While Desperate Journalist have evolved in their near decade of existence, they have never sacrificed the catharsis and gripping songwriting that are elevated on their astounding fourth album, ‘Maximum Sorrow!’
Since forming in 2012 as Desperate Journalist, Jo Bevan, Rob Hardy, Simon Drowner, and Caroline Helbert have been creating impressively cathartic music. On both their 2014 self-titled debut and their sophomore album, Grow Up, they have held nothing back with their goth-infused post-punk. Their forward momentum continued as they headed into their 30s. In Search of the Miraculous saw them integrate shoegaze elements that infused brightness into their darker tones. However, they never sacrificed the essence of what makes their music unique: the catharsis and gripping songwriting. Both are showcased on their astounding new album, Maximum Sorrow!
The London band’s fourth album is a testament to women’s courage told through a prism that shifts from Gothic melancholy to feverish post-punk. Opener “Formaldehyde” startles with a languid tone as Bevan’s voice turns angelic over a somber key progression. “When you are gone, who will remember you?” she asks the song’s protagonist. A lingering pain is heard in her delivery, as though she has been left to suffer alone.
From the places she’s lived to the people in her life, misery surrounds the heroine. On the bleak yet roaring dissonance of “Fault” that echoes of a young, hungry U2, Bevan recounts a grimy flat she once occupied. Her residence and her neighborhood were filled with despair she inhaled every day:
“And those teenage hangups are hard to beat
When your closet is piled up with defeat, defeat, defeat, defeat!
It’s no one’s fault
Then it’s everyone’s fault”
The gripping “Personality Girlfriend” sees the band adopts a widescreen approach that echoes Pat Benatar in her prime. It is stark yet enthralling, with heavy rhythms that contrast the searing guitar. All the while Bevan’s approach shifts from alluring to urgent. While the song might come as a plea to be loved, particularly when she repeats, “Please will you love me”, it is much more than that. When her voice goes deadpan, she delivers a biting critique of society and its treatment of women. This world has condemned our hero to a life of solitude.
Even among her close relations, anguish exists. “Fine in the Family” is driven by Hardy’s electrifying guitar and features dynamic ranges from shoegaze to explosive power rock. Those changes capture the disappointment of not living up to parents’ expectations. Or is it the anthem for the black sheep of the family? On the Goth-pop track “The Victim”, Bevan sings of a person who always acted as the casualty. Guided by Drowner’s taut bass she asks, “Another casting call, who will you let inside?” Meanwhile, the stunner “What You’re Scared Of?” is an ode to innocence forever lost. It is the final sunset delivered in crushing fashion as its tones evolve from tranquil to thunderous.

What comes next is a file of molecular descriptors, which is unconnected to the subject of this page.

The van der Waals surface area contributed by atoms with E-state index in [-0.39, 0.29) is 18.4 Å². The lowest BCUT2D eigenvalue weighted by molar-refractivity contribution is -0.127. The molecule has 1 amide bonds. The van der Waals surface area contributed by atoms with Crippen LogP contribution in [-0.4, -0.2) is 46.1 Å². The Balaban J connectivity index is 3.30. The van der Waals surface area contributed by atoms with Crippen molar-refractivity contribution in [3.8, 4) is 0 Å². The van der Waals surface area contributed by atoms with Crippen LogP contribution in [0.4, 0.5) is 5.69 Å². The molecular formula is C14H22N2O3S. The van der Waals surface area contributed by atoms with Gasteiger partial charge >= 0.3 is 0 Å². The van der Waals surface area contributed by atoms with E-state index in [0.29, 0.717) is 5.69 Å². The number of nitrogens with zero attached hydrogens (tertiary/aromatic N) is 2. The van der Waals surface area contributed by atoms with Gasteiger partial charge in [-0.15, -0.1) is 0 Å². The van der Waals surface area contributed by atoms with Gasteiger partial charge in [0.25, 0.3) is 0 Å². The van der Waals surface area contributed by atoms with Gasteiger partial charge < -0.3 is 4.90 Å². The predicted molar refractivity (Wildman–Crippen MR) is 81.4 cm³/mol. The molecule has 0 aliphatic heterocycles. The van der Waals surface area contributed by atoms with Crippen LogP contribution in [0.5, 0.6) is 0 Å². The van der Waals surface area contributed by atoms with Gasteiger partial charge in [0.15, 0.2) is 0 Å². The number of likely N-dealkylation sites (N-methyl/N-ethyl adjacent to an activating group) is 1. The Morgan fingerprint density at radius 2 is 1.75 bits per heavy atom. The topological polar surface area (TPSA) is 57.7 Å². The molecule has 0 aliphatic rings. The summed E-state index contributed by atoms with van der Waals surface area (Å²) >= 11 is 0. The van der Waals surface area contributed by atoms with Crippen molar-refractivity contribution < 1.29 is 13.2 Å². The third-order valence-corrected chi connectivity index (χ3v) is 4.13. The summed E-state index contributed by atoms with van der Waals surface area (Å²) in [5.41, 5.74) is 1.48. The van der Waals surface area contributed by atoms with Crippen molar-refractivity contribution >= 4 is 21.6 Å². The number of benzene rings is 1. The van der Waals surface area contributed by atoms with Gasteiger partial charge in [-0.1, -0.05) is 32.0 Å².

All the songs on Maximum Sorrow! orbit around its centerpiece, “Everything You Wanted”. This epic masterpiece is Desperate Journalist elevating their art to perfection. It is a mesh of The Cure’s Gothic brilliance, Blondie’s exhilarating disco-punk, and Wolf Alice’s anthemic hooks cloaked in a shroud of inescapable darkness. Every word Bevan utters is consuming, as she sings about our collective search for meaning and purpose. At the heart of her tale, though, is artist and performer Kevin Bewersdorf, who went from promoting his Maximum Sorrow brand to erasing his online presence. But he is not alone in realizing “you’ll never be everything you wanted” while trying to fill “the emptiness you were born”.
This endless search for meaning is juxtaposed within and between “Armageddon” and “Utopia”. Helbert’s percussion creates the startling urgency in the track’s opening moment. “Armageddon” then opens up as Hardy’s guitar intermingles with a glimmering synth. An unexpected optimism rings through the track, including in Bevan’s voice as she sings, “Armageddon is coming / So near”. She is counting down the days as the heroine anticipates the start of her second life. Or perhaps she is welcoming the end of days as depicted in the song’s closing moments?
“Utopia” possesses a stark, hymnal quality that is part rebirth and last rites. “Drunk as usual / Did you find something beautiful? / Is this utopia?”, Bevan sings within the synth-driven atmosphere. The suffering has ended, but a new journey has begun. Whether that is here or in another life remains a mystery, but our heroine’s spirit lives on.
It lives on within Jo Bevan (vocals), Rob Hardy (guitar), Simon Drowner (bass) and Caroline Helbert (drums). Like the women to whom it pays tribute, Maximum Sorrow! is a testament to the band’s strength and endless search for relevancy. Desperate Journalist have crafted yet another remarkable album that captivates from start to finish.
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